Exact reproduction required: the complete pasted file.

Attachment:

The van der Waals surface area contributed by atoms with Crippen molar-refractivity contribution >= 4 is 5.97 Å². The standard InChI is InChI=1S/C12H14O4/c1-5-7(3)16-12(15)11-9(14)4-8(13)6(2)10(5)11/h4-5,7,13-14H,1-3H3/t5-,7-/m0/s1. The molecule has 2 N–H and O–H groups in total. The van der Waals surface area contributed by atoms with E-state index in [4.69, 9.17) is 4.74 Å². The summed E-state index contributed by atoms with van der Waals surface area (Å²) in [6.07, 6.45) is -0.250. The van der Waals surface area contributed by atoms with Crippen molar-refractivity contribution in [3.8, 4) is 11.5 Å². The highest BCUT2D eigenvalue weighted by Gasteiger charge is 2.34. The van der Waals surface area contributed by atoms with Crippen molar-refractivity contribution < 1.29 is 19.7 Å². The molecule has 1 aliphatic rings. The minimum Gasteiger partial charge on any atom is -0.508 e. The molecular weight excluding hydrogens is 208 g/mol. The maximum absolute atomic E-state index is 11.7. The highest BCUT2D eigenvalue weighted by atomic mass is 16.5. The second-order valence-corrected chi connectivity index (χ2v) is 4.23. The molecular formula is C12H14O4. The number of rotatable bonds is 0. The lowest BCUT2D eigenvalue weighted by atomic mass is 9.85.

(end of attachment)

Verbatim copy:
The van der Waals surface area contributed by atoms with Crippen molar-refractivity contribution >= 4 is 5.97 Å². The standard InChI is InChI=1S/C12H14O4/c1-5-7(3)16-12(15)11-9(14)4-8(13)6(2)10(5)11/h4-5,7,13-14H,1-3H3/t5-,7-/m0/s1. The molecule has 2 N–H and O–H groups in total. The van der Waals surface area contributed by atoms with E-state index in [4.69, 9.17) is 4.74 Å². The summed E-state index contributed by atoms with van der Waals surface area (Å²) in [6.07, 6.45) is -0.250. The van der Waals surface area contributed by atoms with Crippen molar-refractivity contribution in [3.8, 4) is 11.5 Å². The highest BCUT2D eigenvalue weighted by Gasteiger charge is 2.34. The van der Waals surface area contributed by atoms with Crippen molar-refractivity contribution < 1.29 is 19.7 Å². The molecule has 1 aliphatic rings. The minimum Gasteiger partial charge on any atom is -0.508 e. The molecular weight excluding hydrogens is 208 g/mol. The maximum absolute atomic E-state index is 11.7. The highest BCUT2D eigenvalue weighted by atomic mass is 16.5. The second-order valence-corrected chi connectivity index (χ2v) is 4.23. The molecular formula is C12H14O4. The number of rotatable bonds is 0. The lowest BCUT2D eigenvalue weighted by atomic mass is 9.85.